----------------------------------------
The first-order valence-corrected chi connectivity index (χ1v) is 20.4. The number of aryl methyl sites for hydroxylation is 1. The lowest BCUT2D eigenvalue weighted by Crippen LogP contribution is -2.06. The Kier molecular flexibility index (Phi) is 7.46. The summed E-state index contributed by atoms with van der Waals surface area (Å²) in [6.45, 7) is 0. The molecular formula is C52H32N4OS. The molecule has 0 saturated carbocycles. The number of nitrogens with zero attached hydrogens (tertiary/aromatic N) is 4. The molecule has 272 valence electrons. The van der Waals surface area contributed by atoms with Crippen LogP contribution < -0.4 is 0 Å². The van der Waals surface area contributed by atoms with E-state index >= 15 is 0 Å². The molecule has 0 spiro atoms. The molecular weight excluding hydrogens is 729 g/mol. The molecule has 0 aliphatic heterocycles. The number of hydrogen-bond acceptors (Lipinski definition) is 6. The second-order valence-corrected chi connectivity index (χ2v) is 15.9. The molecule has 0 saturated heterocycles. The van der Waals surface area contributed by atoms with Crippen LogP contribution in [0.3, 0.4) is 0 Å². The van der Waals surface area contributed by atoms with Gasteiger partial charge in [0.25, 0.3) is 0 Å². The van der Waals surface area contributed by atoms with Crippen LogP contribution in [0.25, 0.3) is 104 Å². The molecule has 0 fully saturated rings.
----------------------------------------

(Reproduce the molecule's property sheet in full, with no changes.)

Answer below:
The first-order valence-corrected chi connectivity index (χ1v) is 20.4. The number of aryl methyl sites for hydroxylation is 1. The lowest BCUT2D eigenvalue weighted by Crippen LogP contribution is -2.06. The Kier molecular flexibility index (Phi) is 7.46. The summed E-state index contributed by atoms with van der Waals surface area (Å²) in [6.45, 7) is 0. The molecular formula is C52H32N4OS. The molecule has 0 saturated carbocycles. The number of nitrogens with zero attached hydrogens (tertiary/aromatic N) is 4. The molecule has 272 valence electrons. The van der Waals surface area contributed by atoms with Crippen LogP contribution < -0.4 is 0 Å². The van der Waals surface area contributed by atoms with E-state index >= 15 is 0 Å². The molecule has 0 spiro atoms. The molecular weight excluding hydrogens is 729 g/mol. The molecule has 0 aliphatic heterocycles. The number of hydrogen-bond acceptors (Lipinski definition) is 6. The second-order valence-corrected chi connectivity index (χ2v) is 15.9. The molecule has 0 saturated heterocycles. The van der Waals surface area contributed by atoms with Crippen LogP contribution in [0.3, 0.4) is 0 Å². The van der Waals surface area contributed by atoms with Gasteiger partial charge in [0.25, 0.3) is 0 Å². The van der Waals surface area contributed by atoms with Crippen LogP contribution in [0.25, 0.3) is 104 Å². The molecule has 0 fully saturated rings.